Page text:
Sexy Retrofits

Vindication edition: Obama declares insulation “sexy”

Here at Sexy Retrofits, we’ve been pointing out for a while the absolute hotness of making buildings more energy efficient. Today, our President said this: “I know the idea [of investing in upgrades to inefficient buildings] may not be very glamorous, although I get really excited about it. Insulation is sexy stuff.” Know what else is sexy? Obama. Glorious day!

The jobs of saving energy

Could AlertMe be the Apple of energy efficiency?

AlertMe iphone app.Photo: Courtesy of AlertMeI’m sitting in a conference room at a PR agency on the San Francisco waterfront when the chief executive of AlertMe, a British energy management startup, pulls out his iPhone to check on a colleague’s kilowatt consumption back in the U.K. The executive, who has the Vonnegutian name of Pilgrim Beart, taps the “history” icon on the screen. “I can see that his wife has arrived home,” he says before touching the energy button. “They’re watching TV right now,” Beart notes, staring at the iPhone screen. “I could turn the TV off if I wanted …


Amy Bauman is greening the construction industry, one steel I-beam at a time

This interview is part of a series on people who are making their communities smarter, greener places to live. Got a nomination? Leave it in the comments section or send it along to us. Redoing a kitchen? Hosting a national convention? Demolishing a school? Things are bound to get trashy, and that’s where Amy Bauman comes in. A former financial analyst, Bauman founded a nonprofit called greenGoat in 2001 to help Boston-area architects and contractors green their projects and create less waste. From consulting on LEED plans to finding new uses for cast-off materials, the small greenGoat team has worked …

Forward Progress

Take a walk through the JP Green House [video]

JP Green House walk-through from Ken Ward on Vimeo. Walk through of JP Green House, by Ken Ward, co-founder, and Simon Hare & Declan Keefe of Placetailor, showing materials, design and construction techiques being used, aiming to meet passivhaus standards and meet negative, net carbon impact objective.

I'm only human, of flesh and blood I'm made

Making buildings more efficient: It helps to understand human behavior

If I told you how much energy your neighbors use on average, and whether you fell above or below that average, would that induce you to save more energy? What if, depending on whether you came in above or below average, you got an emoticon on your energy bill? Say, a smiley face if you save more energy than they do, a frowny face if less. Sounds silly, right? We’re all rational people here. We do things for considered reasons, not some cartoon face! Except not so much. In a 2007 experiment in California, homeowners given an emoticon on their …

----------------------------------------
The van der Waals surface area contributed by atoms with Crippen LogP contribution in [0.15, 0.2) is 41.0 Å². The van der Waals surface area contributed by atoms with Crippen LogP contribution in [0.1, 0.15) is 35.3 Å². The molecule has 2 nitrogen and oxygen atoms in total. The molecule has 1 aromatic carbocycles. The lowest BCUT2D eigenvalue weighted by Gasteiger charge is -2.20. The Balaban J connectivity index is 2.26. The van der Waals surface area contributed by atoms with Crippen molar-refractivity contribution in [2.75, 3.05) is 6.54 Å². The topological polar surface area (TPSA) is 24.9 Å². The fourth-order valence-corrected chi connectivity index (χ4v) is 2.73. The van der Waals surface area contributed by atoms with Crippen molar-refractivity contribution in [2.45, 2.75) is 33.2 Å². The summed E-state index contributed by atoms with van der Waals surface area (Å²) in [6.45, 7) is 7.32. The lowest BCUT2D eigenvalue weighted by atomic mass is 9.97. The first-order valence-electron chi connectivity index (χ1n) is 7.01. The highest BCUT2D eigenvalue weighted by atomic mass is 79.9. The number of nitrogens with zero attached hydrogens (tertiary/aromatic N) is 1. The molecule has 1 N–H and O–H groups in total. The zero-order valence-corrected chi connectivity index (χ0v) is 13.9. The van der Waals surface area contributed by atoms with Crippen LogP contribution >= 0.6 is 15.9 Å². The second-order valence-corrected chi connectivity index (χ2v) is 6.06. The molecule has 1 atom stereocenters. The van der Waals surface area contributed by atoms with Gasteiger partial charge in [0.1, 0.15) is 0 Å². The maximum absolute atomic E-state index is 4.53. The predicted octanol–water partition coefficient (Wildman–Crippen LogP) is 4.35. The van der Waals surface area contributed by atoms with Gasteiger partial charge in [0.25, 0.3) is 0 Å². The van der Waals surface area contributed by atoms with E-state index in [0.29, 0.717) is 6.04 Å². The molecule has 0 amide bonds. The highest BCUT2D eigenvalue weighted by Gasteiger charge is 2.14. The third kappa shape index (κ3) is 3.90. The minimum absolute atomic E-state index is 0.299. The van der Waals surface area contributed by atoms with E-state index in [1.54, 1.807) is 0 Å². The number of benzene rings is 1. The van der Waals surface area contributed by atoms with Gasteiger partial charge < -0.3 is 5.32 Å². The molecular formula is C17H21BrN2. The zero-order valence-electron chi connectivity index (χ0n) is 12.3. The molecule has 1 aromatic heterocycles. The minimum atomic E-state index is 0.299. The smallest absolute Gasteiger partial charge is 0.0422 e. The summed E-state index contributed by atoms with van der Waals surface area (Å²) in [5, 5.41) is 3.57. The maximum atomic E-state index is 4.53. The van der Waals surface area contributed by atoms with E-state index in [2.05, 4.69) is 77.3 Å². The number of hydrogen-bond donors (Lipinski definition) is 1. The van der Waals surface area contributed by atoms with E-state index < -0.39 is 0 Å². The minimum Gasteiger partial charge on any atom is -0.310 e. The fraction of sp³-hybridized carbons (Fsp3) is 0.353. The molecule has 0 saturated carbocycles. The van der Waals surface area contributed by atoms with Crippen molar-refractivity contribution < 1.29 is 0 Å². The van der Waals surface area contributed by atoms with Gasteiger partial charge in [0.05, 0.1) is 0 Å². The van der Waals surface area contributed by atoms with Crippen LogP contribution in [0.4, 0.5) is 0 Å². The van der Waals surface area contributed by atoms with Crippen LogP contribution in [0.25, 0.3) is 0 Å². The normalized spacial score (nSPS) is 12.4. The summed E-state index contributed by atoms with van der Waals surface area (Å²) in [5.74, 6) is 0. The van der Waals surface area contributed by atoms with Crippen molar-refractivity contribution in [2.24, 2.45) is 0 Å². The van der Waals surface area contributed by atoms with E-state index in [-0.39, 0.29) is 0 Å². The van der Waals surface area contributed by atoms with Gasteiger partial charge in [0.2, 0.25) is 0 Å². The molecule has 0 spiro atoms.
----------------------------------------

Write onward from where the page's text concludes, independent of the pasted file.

Toward a more perfect invisible hand

Making buildings more efficient: rationalizing retrofit markets

As I said in my last post, taking energy efficiency in buildings seriously means expanding our policy horizons beyond the blunt tool of raising energy prices. We have to think in creative ways about how to remove market and behavioral failures that inhibit cost-effective responses to today’s energy prices. How can we make efficiency markets more rational and robust? What follows is not intended to be comprehensive, just to call out some of the bigger challenges and a few interesting attempts to overcome them. There are folks out there who know much more about this than me — I hope …

Of price and men

Making buildings more efficient: looking beyond price

Photo courtesy kimberlyfaye via Flickr Using energy more efficiently in buildings may be the fastest, cheapest way to substantially reduce carbon emissions in the short-term. How can we make it happen? Last week, New York Times‘ David Leonhardt wrote a great column about a new proposal bouncing around the White House: “cash for caulkers,” a stimulus program to support building retrofits and efficiency. (Leonhardt has more details on his blog.) And as I wrote on Saturday, Sen. Jeff Merkley (D-Ore.) is pushing to have a similar program included in the upcoming Senate jobs bill. So it seems that national policymakers …

Jobs we can believe in

Merkley wants Senate jobs bill to help finance building efficiency retrofits

Last week, Senate Majority Leader Harry Reid met with the chairs of six committees that might have some hand in developing the clean energy bill. The question at issue was whether the bill should be pushed back in favor of a short-term focus on finance reform, jobs, and the deficit. Though John Kerry argued vigorously that the clean energy is a jobs bill that won’t grow the deficit, it looks like he lost out and there will be some kind of standalone jobs bill in the interim. Sen. Jeff Merkley (D-Ore.) is now advocating that any jobs bill include support …

How a simple renovation turned into the "Big Dig" of rehabs

Home Economics of the JP Green House, Part 1

More work than anyone imagined — watch a slideshow of the project unfolding.Leise JonesIt is worth noting that the original JP Green House budget for the first year of the project was $25k. In retrospect, this was woefully inadequate, but by no means out of line with the four previous rehabs I had completed. We now project that total expenses for the first phase of the rehab, from purchase (July 2009) through occupancy (January 2010), will come in over $200k, a cost overrun of Big Dig proportions. Like the largest public works boondoggle in U.S. history, we seriously underestimated the …

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